January 18, 2022 | Written By N’kia
“Your business can save money by using independent contractors instead of employees,” they say.
Good idea! But all too often, “they” don’t tell you how to avoid becoming an “accidental employer.” (An internet search will probably not turn up results for “accidental employer.” It’s just my name for a business owner who attempts to hire an independent contractor but, through words or conduct, ends up with an employee).
The best way to get the full benefits of hiring an independent contractor (vs an employee) is to understand what an independent contractor is and, more specifically, how an independent contractor differs from an employee. Below is a quick summary to help you remember the differences between an independent contractor and an employee, followed by 15 facts about independent contractors that you’ll want to keep in mind.
INDEPENDENT CONTRACTOR VS EMPLOYEE
What’s the real difference between an independent contractor and an employee? To simplify the IRS’s definition, an independent contractor is a self-employed individual. The key words are “individual” and “self-employed.”
Many people who are hired as independent contractors own a registered business entity, have an employer identification number (“EIN”), fill out a W-9 for the hiring party, receive a 1099 tax form from the hiring party, and file taxes as self-employed. While these things may be appropriate and helpful, if you are the hiring party, you might want to consider them the bare minimum for distinguishing them from your employees.
Here are some hallmarks of a true independent contractor:
“EMPLOYEE” AS DEFAULT
Under most U.S. laws (State and Federal), if you hire an individual, the law essentially presumes the person is an employee. That is, until and unless you can establish that the person is an independent contractor. Yes, the burden of proving you are a “principal” (the party who contracts with an independent contractor), rather than an employer (the party who employs an employee), lies primarily with the principal.
In many cases, parties attempt to consent to classifying an individual worker as an independent contractor. In effect, this equates to the worker waiving the right to be classified as an employee and, therefore, most of the rights that would come along with being classified as an employee. But over time, too many businesses attempted to circumvent employment and labor laws by giving workers take-it-or-leave-it offers (either consent to being an independent contractor or find work elsewhere). So the law eventually eliminated discretion in the matter.
Nowadays, consent alone isn’t usually enough. You must actually establish (through an unambiguous agreement) and maintain (through conduct) a relationship that crosses the threshold sufficiently to overcome the presumption of an employment relationship. So in effect, an independent contractor agreement is almost like a 3-party contract. The third party (the government) allows you to hire an individual worker as an independent contractor instead of an employee, so long as you follow its rules; however, the government is the one and only arbiter as whether or not you’ve complied with its rules.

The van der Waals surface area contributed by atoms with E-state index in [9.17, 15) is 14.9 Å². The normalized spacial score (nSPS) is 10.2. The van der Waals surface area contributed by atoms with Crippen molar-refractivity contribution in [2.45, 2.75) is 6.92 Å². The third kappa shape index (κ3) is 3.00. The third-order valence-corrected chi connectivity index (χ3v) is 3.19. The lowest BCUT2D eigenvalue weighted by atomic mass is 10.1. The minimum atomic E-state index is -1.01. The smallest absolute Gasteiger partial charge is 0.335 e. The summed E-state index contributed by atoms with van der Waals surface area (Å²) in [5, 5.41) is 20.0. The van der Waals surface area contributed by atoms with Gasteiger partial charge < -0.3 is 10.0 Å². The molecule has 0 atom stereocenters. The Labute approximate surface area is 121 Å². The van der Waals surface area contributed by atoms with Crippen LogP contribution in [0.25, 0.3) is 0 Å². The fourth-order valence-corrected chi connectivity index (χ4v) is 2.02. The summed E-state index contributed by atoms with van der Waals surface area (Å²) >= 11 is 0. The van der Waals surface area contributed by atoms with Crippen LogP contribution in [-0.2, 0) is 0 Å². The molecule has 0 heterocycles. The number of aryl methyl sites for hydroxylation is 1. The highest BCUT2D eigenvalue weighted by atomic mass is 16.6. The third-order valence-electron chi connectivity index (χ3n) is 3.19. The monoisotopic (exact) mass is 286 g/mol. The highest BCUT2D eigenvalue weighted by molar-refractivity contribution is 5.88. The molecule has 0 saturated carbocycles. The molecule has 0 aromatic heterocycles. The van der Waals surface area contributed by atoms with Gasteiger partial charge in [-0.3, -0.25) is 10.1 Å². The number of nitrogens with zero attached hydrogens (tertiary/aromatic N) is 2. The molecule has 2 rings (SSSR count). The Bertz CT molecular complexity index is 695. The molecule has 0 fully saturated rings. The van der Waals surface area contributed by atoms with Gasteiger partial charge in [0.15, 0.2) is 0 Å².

Keep in mind that different types of laws oftentimes set different thresholds. For example, you could have an independent contractor relationship for the purposes of things like taxes, wage and hour, or workers’ compensation, and still have an employment relationship for the purposes of something like an employment discrimination claim.
Also keep in mind that there oftentimes isn’t a single factor that distinguishes an independent contractor from an employee. Most laws set out a few circumstances that make it absolutely clear when one individual worker must be classified as an independent contractor and when another must be classified as an employee. But for the individuals who don’t fall squarely into one category or the other, the analysis is based on the totality of the circumstances.
To make things even more complicated, the default rule is sometimes applied even when you “hire” a company rather than an individual. For instance, if you contract with another business that then sends you an individual worker, your relationship with that individual worker may subject you to liability as a “joint employer” under certain labor and employment laws. So the main thing to remember is that, “hiring” a company or “hiring” an individual through a company does not always prevent “accidental employer” status and liability.
ESTABLISHING AND MAINTAINING A CONTRACTOR RELATIONSHIP
So what can you do to avoid becoming an “accidental employer,” especially with so many variables?
The easiest thing is to just think of what makes an individual “self-employed.” The Federal Fair Labor Standards Act (“FLSA”), the IRS, and related State laws use different tests to determine when an individual is an independent contractor (vs an employee). While the tests have different names and are articulated slightly differently, they all address the same basic principles – control and independence.
The very name of the test under the FLSA – the “economic reality” test – highlights the importance of these principles. The “economic reality” is that a person who is truly self-employed is in business for herself, not for the person or business who hires her. So, the 6-factor economic reality test seeks to determine whether the individual worker is (1) more economically dependent upon the principal or (2) more economically independent.
Under this test, the more economically dependent the individual worker is, the more likely the worker will be classified as an employee. The more economically independent the worker is, the more likely the worker will be classified as an independent contractor. Think: “Self-employed” means fully in “control,” which means “independent” contractor.
The IRS applies a 20-factor test. While this may sound more complicated than the 6-factor economic reality test, both tests ask similar questions, result in similar answers, and often lead to similar conclusions. For the 20-factor IRS test, each factor speaks to at least one of three prongs: (1) relational, (2) behavioral, and (3) financial.